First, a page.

Gain-Based Remedies for Civil Wrongs in England and Wales
© Springer International Publishing Switzerland 2015Ewoud Hondius and André Janssen (eds.)Disgorgement of ProfitsIus Comparatum – Global Studies in Comparative Law810.1007/978-3-319-18759-4_3
3. Gain-Based Remedies for Civil Wrongs in England and Wales
University of Cambridge, Cambridge, UK
English law undoubtedly recognises that gain-based remedies may be awarded as a response to civil wrongdoing. It is also now widely accepted that such remedies must be distinguished from restitutionary remedies based on the law of unjust enrichment, which may be concurrently available in certain settings. Less clear, and more controversial, is when such gain-based remedies can be awarded. It is impossible to account for the law on the basis that it straightforwardly implements a prescription that ‘no man should profit from his wrong’ – not every wrong currently appears to yield a gain-based remedy, let alone in the same circumstances, and in the same form.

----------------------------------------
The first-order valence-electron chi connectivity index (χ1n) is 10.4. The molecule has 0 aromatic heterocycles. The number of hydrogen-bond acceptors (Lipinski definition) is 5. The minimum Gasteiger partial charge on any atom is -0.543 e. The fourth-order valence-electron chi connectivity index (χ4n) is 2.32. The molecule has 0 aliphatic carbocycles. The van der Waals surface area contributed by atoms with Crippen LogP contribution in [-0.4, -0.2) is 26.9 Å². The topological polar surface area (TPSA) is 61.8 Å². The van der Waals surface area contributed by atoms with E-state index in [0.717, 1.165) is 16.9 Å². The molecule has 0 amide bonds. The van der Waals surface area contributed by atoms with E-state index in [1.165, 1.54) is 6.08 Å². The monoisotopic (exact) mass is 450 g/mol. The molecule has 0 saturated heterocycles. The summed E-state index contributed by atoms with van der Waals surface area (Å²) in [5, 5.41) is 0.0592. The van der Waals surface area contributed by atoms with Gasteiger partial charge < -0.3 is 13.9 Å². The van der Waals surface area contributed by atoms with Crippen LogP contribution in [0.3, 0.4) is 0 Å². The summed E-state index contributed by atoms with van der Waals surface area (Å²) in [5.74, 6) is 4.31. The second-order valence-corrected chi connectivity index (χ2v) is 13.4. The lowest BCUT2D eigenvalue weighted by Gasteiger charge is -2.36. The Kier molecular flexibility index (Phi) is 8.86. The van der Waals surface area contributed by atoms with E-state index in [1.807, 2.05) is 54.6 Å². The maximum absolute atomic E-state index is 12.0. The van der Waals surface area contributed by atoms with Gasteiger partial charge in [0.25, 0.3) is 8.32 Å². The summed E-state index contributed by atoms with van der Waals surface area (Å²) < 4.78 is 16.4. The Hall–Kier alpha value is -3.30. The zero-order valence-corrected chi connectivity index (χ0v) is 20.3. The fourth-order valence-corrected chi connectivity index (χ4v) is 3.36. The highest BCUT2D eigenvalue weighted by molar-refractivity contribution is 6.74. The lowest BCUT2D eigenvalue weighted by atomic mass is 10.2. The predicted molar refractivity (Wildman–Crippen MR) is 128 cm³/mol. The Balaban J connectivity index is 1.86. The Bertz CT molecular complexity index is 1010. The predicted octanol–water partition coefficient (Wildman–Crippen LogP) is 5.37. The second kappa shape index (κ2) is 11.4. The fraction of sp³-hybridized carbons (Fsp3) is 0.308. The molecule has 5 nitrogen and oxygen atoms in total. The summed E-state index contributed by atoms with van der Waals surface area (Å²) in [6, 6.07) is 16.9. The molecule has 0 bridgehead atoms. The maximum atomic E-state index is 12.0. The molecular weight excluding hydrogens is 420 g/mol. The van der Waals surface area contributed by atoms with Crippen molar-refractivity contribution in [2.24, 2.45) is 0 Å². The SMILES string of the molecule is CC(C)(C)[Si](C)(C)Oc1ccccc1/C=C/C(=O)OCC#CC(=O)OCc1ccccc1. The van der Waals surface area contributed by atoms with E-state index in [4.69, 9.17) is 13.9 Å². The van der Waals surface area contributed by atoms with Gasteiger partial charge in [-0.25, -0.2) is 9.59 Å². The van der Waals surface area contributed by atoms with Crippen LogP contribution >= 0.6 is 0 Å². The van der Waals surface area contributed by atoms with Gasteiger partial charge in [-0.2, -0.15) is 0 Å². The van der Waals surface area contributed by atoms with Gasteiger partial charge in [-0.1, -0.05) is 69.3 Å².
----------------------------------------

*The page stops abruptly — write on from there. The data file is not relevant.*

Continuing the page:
KeywordsRestitutionary awardsProfit-stripping awardsAccount of profits
is University Lecturer in Law at the University of Cambridge, and Staff Fellow in Law, Trinity Hall, Cambridge.
English law undoubtedly recognises that gain-based remedies may be awarded as a response to civil wrongdoing. Less clear, and more controversial, is when such gain-based remedies can be awarded. It is impossible to account for the law on the basis that it straightforwardly implements a prescription that ‘no man should profit from his wrong’ – not every wrong currently appears to yield a gain-based remedy, let alone in the same circumstances, and in the same form.